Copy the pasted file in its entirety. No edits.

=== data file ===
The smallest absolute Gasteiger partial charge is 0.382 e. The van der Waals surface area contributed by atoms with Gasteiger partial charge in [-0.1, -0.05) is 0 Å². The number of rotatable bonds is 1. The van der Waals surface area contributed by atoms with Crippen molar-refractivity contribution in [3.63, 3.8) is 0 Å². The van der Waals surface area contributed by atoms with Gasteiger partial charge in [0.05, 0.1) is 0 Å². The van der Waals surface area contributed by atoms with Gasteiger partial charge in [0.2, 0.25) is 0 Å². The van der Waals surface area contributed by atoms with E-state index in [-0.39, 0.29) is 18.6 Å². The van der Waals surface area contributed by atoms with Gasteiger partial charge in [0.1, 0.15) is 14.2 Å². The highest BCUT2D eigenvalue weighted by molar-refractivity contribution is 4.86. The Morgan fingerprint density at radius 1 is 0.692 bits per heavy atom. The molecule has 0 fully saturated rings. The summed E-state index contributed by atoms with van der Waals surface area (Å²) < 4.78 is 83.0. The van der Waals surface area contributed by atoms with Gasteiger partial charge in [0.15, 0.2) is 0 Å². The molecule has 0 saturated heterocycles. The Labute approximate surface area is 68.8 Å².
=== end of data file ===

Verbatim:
The smallest absolute Gasteiger partial charge is 0.382 e. The van der Waals surface area contributed by atoms with Gasteiger partial charge in [-0.1, -0.05) is 0 Å². The number of rotatable bonds is 1. The van der Waals surface area contributed by atoms with Crippen molar-refractivity contribution in [3.63, 3.8) is 0 Å². The van der Waals surface area contributed by atoms with Gasteiger partial charge in [0.05, 0.1) is 0 Å². The van der Waals surface area contributed by atoms with Gasteiger partial charge in [0.2, 0.25) is 0 Å². The van der Waals surface area contributed by atoms with E-state index in [-0.39, 0.29) is 18.6 Å². The van der Waals surface area contributed by atoms with Gasteiger partial charge in [0.1, 0.15) is 14.2 Å². The highest BCUT2D eigenvalue weighted by molar-refractivity contribution is 4.86. The Morgan fingerprint density at radius 1 is 0.692 bits per heavy atom. The molecule has 0 fully saturated rings. The summed E-state index contributed by atoms with van der Waals surface area (Å²) < 4.78 is 83.0. The van der Waals surface area contributed by atoms with Gasteiger partial charge in [0.15, 0.2) is 0 Å². The molecule has 0 saturated heterocycles. The Labute approximate surface area is 68.8 Å².